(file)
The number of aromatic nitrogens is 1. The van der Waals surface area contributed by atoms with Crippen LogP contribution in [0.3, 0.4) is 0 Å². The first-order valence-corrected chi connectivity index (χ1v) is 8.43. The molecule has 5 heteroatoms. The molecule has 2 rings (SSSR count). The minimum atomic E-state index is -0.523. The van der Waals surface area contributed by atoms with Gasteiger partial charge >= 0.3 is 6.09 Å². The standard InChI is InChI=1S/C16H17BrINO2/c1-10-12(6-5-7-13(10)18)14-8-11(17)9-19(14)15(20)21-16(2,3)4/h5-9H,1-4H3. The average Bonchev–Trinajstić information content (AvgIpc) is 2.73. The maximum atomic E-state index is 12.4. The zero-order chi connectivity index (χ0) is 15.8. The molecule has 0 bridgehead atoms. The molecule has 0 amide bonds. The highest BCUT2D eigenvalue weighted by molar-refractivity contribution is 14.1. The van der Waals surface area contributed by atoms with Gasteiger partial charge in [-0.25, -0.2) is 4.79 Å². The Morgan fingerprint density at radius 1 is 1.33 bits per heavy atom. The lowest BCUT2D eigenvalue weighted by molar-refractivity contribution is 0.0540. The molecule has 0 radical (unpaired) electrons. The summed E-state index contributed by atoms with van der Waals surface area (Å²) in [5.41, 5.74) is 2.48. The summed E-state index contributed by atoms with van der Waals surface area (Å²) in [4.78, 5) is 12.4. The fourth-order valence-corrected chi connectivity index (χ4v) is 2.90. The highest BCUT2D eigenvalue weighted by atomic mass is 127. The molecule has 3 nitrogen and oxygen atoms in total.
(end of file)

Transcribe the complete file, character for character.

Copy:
The number of aromatic nitrogens is 1. The van der Waals surface area contributed by atoms with Crippen LogP contribution in [0.3, 0.4) is 0 Å². The first-order valence-corrected chi connectivity index (χ1v) is 8.43. The molecule has 5 heteroatoms. The molecule has 2 rings (SSSR count). The minimum atomic E-state index is -0.523. The van der Waals surface area contributed by atoms with Gasteiger partial charge >= 0.3 is 6.09 Å². The standard InChI is InChI=1S/C16H17BrINO2/c1-10-12(6-5-7-13(10)18)14-8-11(17)9-19(14)15(20)21-16(2,3)4/h5-9H,1-4H3. The average Bonchev–Trinajstić information content (AvgIpc) is 2.73. The maximum atomic E-state index is 12.4. The zero-order chi connectivity index (χ0) is 15.8. The molecule has 0 bridgehead atoms. The molecule has 0 amide bonds. The highest BCUT2D eigenvalue weighted by molar-refractivity contribution is 14.1. The van der Waals surface area contributed by atoms with Gasteiger partial charge in [-0.25, -0.2) is 4.79 Å². The Morgan fingerprint density at radius 1 is 1.33 bits per heavy atom. The lowest BCUT2D eigenvalue weighted by molar-refractivity contribution is 0.0540. The molecule has 0 radical (unpaired) electrons. The summed E-state index contributed by atoms with van der Waals surface area (Å²) in [5.41, 5.74) is 2.48. The summed E-state index contributed by atoms with van der Waals surface area (Å²) in [4.78, 5) is 12.4. The fourth-order valence-corrected chi connectivity index (χ4v) is 2.90. The highest BCUT2D eigenvalue weighted by atomic mass is 127. The molecule has 3 nitrogen and oxygen atoms in total.